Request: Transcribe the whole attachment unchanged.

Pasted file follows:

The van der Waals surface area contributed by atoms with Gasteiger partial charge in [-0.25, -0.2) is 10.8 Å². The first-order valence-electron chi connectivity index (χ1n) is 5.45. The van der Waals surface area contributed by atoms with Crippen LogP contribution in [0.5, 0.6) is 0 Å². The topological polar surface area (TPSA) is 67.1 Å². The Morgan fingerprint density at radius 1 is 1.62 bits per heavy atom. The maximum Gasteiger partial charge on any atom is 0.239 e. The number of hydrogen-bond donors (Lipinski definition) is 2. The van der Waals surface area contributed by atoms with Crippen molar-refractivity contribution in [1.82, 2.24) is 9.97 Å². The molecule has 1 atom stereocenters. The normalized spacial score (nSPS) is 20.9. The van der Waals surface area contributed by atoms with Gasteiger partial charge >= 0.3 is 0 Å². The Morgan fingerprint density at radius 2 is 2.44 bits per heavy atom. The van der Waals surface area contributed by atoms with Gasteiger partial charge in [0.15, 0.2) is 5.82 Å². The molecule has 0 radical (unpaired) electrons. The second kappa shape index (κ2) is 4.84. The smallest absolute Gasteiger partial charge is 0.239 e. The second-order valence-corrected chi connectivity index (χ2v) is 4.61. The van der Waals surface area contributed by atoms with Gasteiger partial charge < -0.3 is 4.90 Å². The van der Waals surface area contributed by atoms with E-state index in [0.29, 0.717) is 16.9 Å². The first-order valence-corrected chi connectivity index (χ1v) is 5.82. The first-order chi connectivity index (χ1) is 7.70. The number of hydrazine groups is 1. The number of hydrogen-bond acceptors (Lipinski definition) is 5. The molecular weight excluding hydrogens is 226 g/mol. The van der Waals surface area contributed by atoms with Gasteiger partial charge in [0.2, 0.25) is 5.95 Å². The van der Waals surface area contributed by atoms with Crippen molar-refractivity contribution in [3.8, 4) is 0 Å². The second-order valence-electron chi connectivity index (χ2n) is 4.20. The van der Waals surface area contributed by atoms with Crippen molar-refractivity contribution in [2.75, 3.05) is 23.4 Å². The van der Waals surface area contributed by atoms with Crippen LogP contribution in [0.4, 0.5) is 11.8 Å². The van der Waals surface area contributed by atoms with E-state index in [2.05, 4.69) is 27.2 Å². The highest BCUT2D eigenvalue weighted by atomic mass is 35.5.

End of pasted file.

The van der Waals surface area contributed by atoms with Gasteiger partial charge in [-0.25, -0.2) is 10.8 Å². The first-order valence-electron chi connectivity index (χ1n) is 5.45. The van der Waals surface area contributed by atoms with Crippen LogP contribution in [0.5, 0.6) is 0 Å². The topological polar surface area (TPSA) is 67.1 Å². The Morgan fingerprint density at radius 1 is 1.62 bits per heavy atom. The maximum Gasteiger partial charge on any atom is 0.239 e. The number of hydrogen-bond donors (Lipinski definition) is 2. The van der Waals surface area contributed by atoms with Crippen molar-refractivity contribution in [1.82, 2.24) is 9.97 Å². The molecule has 1 atom stereocenters. The normalized spacial score (nSPS) is 20.9. The van der Waals surface area contributed by atoms with Gasteiger partial charge >= 0.3 is 0 Å². The Morgan fingerprint density at radius 2 is 2.44 bits per heavy atom. The van der Waals surface area contributed by atoms with Gasteiger partial charge in [0.15, 0.2) is 5.82 Å². The molecule has 0 radical (unpaired) electrons. The second kappa shape index (κ2) is 4.84. The smallest absolute Gasteiger partial charge is 0.239 e. The second-order valence-corrected chi connectivity index (χ2v) is 4.61. The van der Waals surface area contributed by atoms with Gasteiger partial charge < -0.3 is 4.90 Å². The van der Waals surface area contributed by atoms with E-state index in [0.29, 0.717) is 16.9 Å². The first-order valence-corrected chi connectivity index (χ1v) is 5.82. The first-order chi connectivity index (χ1) is 7.70. The number of hydrazine groups is 1. The number of hydrogen-bond acceptors (Lipinski definition) is 5. The molecular weight excluding hydrogens is 226 g/mol. The van der Waals surface area contributed by atoms with Gasteiger partial charge in [0.2, 0.25) is 5.95 Å². The van der Waals surface area contributed by atoms with Crippen molar-refractivity contribution in [3.8, 4) is 0 Å². The second-order valence-electron chi connectivity index (χ2n) is 4.20. The van der Waals surface area contributed by atoms with Crippen molar-refractivity contribution in [2.75, 3.05) is 23.4 Å². The van der Waals surface area contributed by atoms with Crippen LogP contribution in [0.4, 0.5) is 11.8 Å². The van der Waals surface area contributed by atoms with E-state index in [2.05, 4.69) is 27.2 Å². The highest BCUT2D eigenvalue weighted by atomic mass is 35.5.